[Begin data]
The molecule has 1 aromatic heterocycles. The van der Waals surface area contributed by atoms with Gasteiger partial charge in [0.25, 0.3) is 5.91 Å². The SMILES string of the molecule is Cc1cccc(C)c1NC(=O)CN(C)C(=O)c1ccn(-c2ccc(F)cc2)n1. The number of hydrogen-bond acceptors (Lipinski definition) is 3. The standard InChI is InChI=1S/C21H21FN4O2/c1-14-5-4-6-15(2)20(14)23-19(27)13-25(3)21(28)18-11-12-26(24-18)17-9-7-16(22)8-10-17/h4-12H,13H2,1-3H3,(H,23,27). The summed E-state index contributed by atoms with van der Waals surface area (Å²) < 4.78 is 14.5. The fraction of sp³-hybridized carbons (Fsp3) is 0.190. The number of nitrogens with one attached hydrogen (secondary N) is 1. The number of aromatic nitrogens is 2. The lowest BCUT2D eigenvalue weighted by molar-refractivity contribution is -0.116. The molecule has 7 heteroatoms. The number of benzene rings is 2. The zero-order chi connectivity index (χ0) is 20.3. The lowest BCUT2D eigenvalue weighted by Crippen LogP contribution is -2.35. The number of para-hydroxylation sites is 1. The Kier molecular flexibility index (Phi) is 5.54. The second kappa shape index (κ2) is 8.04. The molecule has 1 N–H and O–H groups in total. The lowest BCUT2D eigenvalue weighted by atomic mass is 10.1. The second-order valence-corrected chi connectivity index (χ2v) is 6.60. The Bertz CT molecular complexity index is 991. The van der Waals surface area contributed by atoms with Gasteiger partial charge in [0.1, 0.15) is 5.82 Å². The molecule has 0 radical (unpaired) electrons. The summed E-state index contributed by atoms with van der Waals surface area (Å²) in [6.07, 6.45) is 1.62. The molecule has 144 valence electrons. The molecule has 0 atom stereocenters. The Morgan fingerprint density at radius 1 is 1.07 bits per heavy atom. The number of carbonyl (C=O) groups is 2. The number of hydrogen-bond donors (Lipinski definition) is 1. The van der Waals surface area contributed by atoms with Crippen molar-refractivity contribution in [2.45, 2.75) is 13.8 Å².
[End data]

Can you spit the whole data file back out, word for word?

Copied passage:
The molecule has 1 aromatic heterocycles. The van der Waals surface area contributed by atoms with Gasteiger partial charge in [0.25, 0.3) is 5.91 Å². The SMILES string of the molecule is Cc1cccc(C)c1NC(=O)CN(C)C(=O)c1ccn(-c2ccc(F)cc2)n1. The number of hydrogen-bond acceptors (Lipinski definition) is 3. The standard InChI is InChI=1S/C21H21FN4O2/c1-14-5-4-6-15(2)20(14)23-19(27)13-25(3)21(28)18-11-12-26(24-18)17-9-7-16(22)8-10-17/h4-12H,13H2,1-3H3,(H,23,27). The summed E-state index contributed by atoms with van der Waals surface area (Å²) < 4.78 is 14.5. The fraction of sp³-hybridized carbons (Fsp3) is 0.190. The number of nitrogens with one attached hydrogen (secondary N) is 1. The number of aromatic nitrogens is 2. The lowest BCUT2D eigenvalue weighted by molar-refractivity contribution is -0.116. The molecule has 7 heteroatoms. The number of benzene rings is 2. The zero-order chi connectivity index (χ0) is 20.3. The lowest BCUT2D eigenvalue weighted by Crippen LogP contribution is -2.35. The number of para-hydroxylation sites is 1. The Kier molecular flexibility index (Phi) is 5.54. The second kappa shape index (κ2) is 8.04. The molecule has 1 N–H and O–H groups in total. The lowest BCUT2D eigenvalue weighted by atomic mass is 10.1. The second-order valence-corrected chi connectivity index (χ2v) is 6.60. The Bertz CT molecular complexity index is 991. The van der Waals surface area contributed by atoms with Gasteiger partial charge in [0.1, 0.15) is 5.82 Å². The molecule has 0 radical (unpaired) electrons. The summed E-state index contributed by atoms with van der Waals surface area (Å²) in [6.07, 6.45) is 1.62. The molecule has 144 valence electrons. The molecule has 0 atom stereocenters. The Morgan fingerprint density at radius 1 is 1.07 bits per heavy atom. The number of carbonyl (C=O) groups is 2. The number of hydrogen-bond donors (Lipinski definition) is 1. The van der Waals surface area contributed by atoms with Crippen molar-refractivity contribution in [2.45, 2.75) is 13.8 Å².